What has been one of your biggest achievements over the past year?
Winning two precedent-setting cases before the Supreme Court. In both cases, the Supreme Court, for the first time in Greece, dealt with:
- the end of trademark registration immunity, following the respective EU case law; and
- the introduction into Greek trademark law of the accounts for profits alternative remedy of calculating damages, under the implementation of the EU IP Rights Enforcement Directive.
These rulings have introduced a new era in Greek trademark law, leaving behind the long-established traditional approach and embracing a novel and open-minded approach under the new EU stipulations. I am also very proud, as sub-committee chair, of the INTA Europe Sub-committee reviving the pioneer role that the INTA Amicus Committee has traditionally played in Europe, with a record number of submissions before the Court of Justice of the European Union and the EUIPO Grand Board of Appeals during the past 12 months.
How do you work with clients to establish the most cost-effective solutions for their IP needs?
Clients usually run on budgets so it is important to know when these are in place and to accommodate them when possible. If you have doubts as to whether a budget exists, it is better to ask than to make assumptions. All companies worldwide have been affected by the pandemic, so chances are they are going to be more careful with their IP-related spending. Although intellectual property remains a pioneer sector that is critical for every commercial entity, from the smallest to the biggest, it is evident that the current situation has increased the stress and pressures on budgets. It is also important to take into account the fact that global portfolios demand huge amounts for multi-jurisdictional IP matters. This should always be borne in mind; it is not merely one single important matter in this part of the world, but many simultaneous important matters in multiple parts of the world. Open communication always works when the parties involved all want the same thing – to continue good, solid cooperation.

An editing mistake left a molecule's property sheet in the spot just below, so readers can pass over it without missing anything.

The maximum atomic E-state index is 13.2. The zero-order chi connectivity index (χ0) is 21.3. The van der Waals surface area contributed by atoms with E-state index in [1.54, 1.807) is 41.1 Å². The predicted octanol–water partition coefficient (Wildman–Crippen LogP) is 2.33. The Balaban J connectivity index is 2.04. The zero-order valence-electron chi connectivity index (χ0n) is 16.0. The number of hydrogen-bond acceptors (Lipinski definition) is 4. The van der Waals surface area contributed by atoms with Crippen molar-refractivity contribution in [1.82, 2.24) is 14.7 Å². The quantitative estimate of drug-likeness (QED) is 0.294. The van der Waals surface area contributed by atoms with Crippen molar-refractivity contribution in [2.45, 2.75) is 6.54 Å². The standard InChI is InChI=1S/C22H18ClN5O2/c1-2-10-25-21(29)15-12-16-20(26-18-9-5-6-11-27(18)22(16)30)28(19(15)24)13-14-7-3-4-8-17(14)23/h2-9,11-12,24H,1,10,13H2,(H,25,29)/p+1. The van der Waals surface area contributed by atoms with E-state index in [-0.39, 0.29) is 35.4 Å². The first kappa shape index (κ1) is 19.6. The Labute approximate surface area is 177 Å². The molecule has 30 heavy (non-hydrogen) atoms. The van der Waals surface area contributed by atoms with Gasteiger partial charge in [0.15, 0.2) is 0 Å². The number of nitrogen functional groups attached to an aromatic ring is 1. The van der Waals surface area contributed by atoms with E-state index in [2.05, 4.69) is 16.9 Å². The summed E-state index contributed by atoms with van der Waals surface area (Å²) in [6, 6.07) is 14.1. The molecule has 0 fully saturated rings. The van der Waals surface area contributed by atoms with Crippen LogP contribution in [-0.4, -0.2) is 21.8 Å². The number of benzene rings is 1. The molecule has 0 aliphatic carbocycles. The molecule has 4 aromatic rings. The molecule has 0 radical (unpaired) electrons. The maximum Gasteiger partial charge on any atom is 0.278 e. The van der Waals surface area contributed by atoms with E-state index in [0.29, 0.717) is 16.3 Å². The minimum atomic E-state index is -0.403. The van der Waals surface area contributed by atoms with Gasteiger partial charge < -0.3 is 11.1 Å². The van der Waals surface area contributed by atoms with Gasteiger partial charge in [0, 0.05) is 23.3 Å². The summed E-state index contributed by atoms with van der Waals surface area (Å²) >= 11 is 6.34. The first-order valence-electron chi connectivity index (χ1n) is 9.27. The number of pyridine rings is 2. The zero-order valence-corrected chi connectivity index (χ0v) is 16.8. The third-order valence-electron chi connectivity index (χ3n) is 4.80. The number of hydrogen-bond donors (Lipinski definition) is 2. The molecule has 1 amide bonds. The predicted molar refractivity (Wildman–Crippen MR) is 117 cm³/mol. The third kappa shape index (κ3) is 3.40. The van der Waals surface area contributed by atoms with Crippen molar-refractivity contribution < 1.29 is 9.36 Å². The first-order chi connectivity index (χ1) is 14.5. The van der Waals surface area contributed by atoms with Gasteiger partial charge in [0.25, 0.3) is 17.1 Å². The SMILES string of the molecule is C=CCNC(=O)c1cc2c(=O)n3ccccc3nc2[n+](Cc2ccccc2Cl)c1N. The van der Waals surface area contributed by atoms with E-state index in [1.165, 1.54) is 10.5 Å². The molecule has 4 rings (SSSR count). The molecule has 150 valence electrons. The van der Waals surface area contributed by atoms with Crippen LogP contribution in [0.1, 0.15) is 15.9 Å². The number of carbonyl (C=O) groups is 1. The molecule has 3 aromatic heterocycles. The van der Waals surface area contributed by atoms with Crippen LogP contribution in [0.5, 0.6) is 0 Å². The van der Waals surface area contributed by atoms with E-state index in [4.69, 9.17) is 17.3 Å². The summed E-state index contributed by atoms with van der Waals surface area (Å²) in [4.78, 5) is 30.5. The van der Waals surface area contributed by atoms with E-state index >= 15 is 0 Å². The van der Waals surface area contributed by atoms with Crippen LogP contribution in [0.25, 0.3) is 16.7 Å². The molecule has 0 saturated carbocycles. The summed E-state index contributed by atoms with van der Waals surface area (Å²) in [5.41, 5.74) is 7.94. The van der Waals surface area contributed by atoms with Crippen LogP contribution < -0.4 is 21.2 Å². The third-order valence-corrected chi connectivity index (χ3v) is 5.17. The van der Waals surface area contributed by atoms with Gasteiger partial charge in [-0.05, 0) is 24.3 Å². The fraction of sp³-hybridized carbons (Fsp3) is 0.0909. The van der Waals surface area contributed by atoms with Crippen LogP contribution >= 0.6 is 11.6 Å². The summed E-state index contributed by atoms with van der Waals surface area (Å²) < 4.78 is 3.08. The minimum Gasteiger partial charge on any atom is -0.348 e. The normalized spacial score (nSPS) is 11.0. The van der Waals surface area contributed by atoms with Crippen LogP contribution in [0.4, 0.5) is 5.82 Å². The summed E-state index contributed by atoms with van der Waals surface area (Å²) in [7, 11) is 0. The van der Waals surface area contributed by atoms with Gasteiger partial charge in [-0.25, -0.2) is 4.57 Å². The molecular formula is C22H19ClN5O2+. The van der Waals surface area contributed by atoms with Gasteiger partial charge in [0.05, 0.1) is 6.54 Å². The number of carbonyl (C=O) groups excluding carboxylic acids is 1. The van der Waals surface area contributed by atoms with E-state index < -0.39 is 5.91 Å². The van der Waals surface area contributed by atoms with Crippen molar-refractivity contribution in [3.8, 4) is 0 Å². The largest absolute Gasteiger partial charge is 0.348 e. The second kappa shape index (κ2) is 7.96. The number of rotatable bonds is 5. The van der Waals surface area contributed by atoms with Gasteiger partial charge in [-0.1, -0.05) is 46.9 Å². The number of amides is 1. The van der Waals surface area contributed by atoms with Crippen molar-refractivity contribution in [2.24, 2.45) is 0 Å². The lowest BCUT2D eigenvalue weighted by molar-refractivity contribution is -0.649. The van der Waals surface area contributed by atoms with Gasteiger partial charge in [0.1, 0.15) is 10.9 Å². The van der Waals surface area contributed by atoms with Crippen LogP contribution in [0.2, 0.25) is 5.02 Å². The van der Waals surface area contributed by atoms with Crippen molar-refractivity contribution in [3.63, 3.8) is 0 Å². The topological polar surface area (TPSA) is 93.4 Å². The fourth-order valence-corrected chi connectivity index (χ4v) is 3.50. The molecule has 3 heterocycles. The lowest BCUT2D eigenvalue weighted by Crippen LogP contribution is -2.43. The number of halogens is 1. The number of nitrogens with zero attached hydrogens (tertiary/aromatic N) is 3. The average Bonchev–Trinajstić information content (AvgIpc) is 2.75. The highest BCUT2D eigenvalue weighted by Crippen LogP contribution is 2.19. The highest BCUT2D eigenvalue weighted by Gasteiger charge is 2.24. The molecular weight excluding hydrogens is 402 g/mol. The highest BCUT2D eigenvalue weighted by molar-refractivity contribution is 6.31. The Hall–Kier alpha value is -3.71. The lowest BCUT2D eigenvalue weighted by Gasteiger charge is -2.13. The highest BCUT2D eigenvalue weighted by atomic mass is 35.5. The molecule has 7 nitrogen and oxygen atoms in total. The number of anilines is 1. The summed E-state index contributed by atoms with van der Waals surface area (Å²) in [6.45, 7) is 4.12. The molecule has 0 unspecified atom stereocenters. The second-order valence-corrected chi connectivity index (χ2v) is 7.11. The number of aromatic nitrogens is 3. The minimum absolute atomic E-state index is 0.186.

How can brand owners work with external parties such as online platforms and regulatory authorities to better protect their rights online?
This is a tough balancing act in a multifaceted and opposing interest matter, which requires skill from the legislators and the courts to set a fair, safe and effective working environment. The solution that we should be aiming for is a realistic approach that addresses brand owners’ concerns and protects consumers without overly burdening online platforms, involving other external parties. The ultimate goal is to achieve maximum protection for consumers and rights holders without undermining the functioning processes of online platforms, which provide a vital marketplace for brand owners.
What are the biggest enforcement challenges currently facing EU rights holders?
The increase in online transactions during the pandemic has further attracted the attention of online counterfeiters as it has offered a wider environment in which to operate. Therefore, tackling online infringement and enforcement is the biggest challenge, as well as the delays, court closures and suspensions, and changes in practical matters and procedures (eg, telephone or virtual trials and witness examinations) that have occurred almost everywhere in the world. Enforcement never stopped during the pandemic; however, it did adapt to the new reality.
Which upcoming European legislative developments should international rights holders be monitoring?
Rights holders should be monitoring the Digital Services Act package published by the European Commission on 15 December 2020, which includes a proposal for a regulation on a single market for digital services (the Digital Services Act) amending the E-commerce Directive, as well as a proposal for a regulation on contestable and air markets in the digital sector (the Digital Markets Act). This will affect various types of digital service provider (eg, marketplaces, social media platforms and content-sharing platforms), which play a decisive role in IP protection and consequently brand protection. The package aims to provide an open online environment and legal certainty while restricting anti-competitive and unfair practices. The debate is extensive given the diverse interests.
Marina Perraki is a partner at Tsibanoulis & Partners Law Firm and holds a PhD in trademark law from Queen Mary, University of London. She was among the group of experts selected to draft the bill for the implementation of the new EU Trademark Directive in Greece. Dr Perraki is a seasoned litigator with an impressive winning track record. She has practised trademark law for more than 20 years and works mainly with international clients.